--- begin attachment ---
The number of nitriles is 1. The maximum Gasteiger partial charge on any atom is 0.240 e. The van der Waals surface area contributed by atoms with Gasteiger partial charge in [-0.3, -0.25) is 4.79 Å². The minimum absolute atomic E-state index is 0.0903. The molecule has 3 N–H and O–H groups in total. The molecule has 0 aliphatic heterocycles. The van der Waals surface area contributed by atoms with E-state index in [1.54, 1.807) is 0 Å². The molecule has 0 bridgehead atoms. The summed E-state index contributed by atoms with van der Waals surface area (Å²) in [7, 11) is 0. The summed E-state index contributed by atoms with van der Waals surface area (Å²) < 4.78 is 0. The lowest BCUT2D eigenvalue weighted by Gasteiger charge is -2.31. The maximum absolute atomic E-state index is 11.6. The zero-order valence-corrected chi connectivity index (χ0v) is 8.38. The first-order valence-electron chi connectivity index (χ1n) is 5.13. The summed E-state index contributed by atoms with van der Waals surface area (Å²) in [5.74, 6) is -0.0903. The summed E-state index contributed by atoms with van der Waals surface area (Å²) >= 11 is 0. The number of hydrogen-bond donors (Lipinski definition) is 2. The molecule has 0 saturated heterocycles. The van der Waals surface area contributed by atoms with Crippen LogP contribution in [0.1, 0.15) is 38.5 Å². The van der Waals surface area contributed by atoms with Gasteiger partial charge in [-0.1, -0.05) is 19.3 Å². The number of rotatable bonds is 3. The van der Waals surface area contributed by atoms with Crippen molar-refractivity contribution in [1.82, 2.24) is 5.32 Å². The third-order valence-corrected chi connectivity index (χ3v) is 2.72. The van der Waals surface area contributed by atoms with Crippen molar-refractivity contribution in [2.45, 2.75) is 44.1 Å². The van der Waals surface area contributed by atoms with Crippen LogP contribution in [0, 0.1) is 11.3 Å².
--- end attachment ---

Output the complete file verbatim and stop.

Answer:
The number of nitriles is 1. The maximum Gasteiger partial charge on any atom is 0.240 e. The van der Waals surface area contributed by atoms with Gasteiger partial charge in [-0.3, -0.25) is 4.79 Å². The minimum absolute atomic E-state index is 0.0903. The molecule has 3 N–H and O–H groups in total. The molecule has 0 aliphatic heterocycles. The van der Waals surface area contributed by atoms with E-state index in [1.54, 1.807) is 0 Å². The molecule has 0 bridgehead atoms. The summed E-state index contributed by atoms with van der Waals surface area (Å²) in [7, 11) is 0. The summed E-state index contributed by atoms with van der Waals surface area (Å²) < 4.78 is 0. The lowest BCUT2D eigenvalue weighted by Gasteiger charge is -2.31. The maximum absolute atomic E-state index is 11.6. The zero-order valence-corrected chi connectivity index (χ0v) is 8.38. The first-order valence-electron chi connectivity index (χ1n) is 5.13. The summed E-state index contributed by atoms with van der Waals surface area (Å²) in [5.74, 6) is -0.0903. The summed E-state index contributed by atoms with van der Waals surface area (Å²) >= 11 is 0. The number of hydrogen-bond donors (Lipinski definition) is 2. The molecule has 0 saturated heterocycles. The van der Waals surface area contributed by atoms with Crippen LogP contribution in [0.1, 0.15) is 38.5 Å². The van der Waals surface area contributed by atoms with Gasteiger partial charge in [-0.1, -0.05) is 19.3 Å². The number of rotatable bonds is 3. The van der Waals surface area contributed by atoms with Crippen molar-refractivity contribution in [1.82, 2.24) is 5.32 Å². The third-order valence-corrected chi connectivity index (χ3v) is 2.72. The van der Waals surface area contributed by atoms with Crippen molar-refractivity contribution in [2.45, 2.75) is 44.1 Å². The van der Waals surface area contributed by atoms with Crippen LogP contribution in [0, 0.1) is 11.3 Å².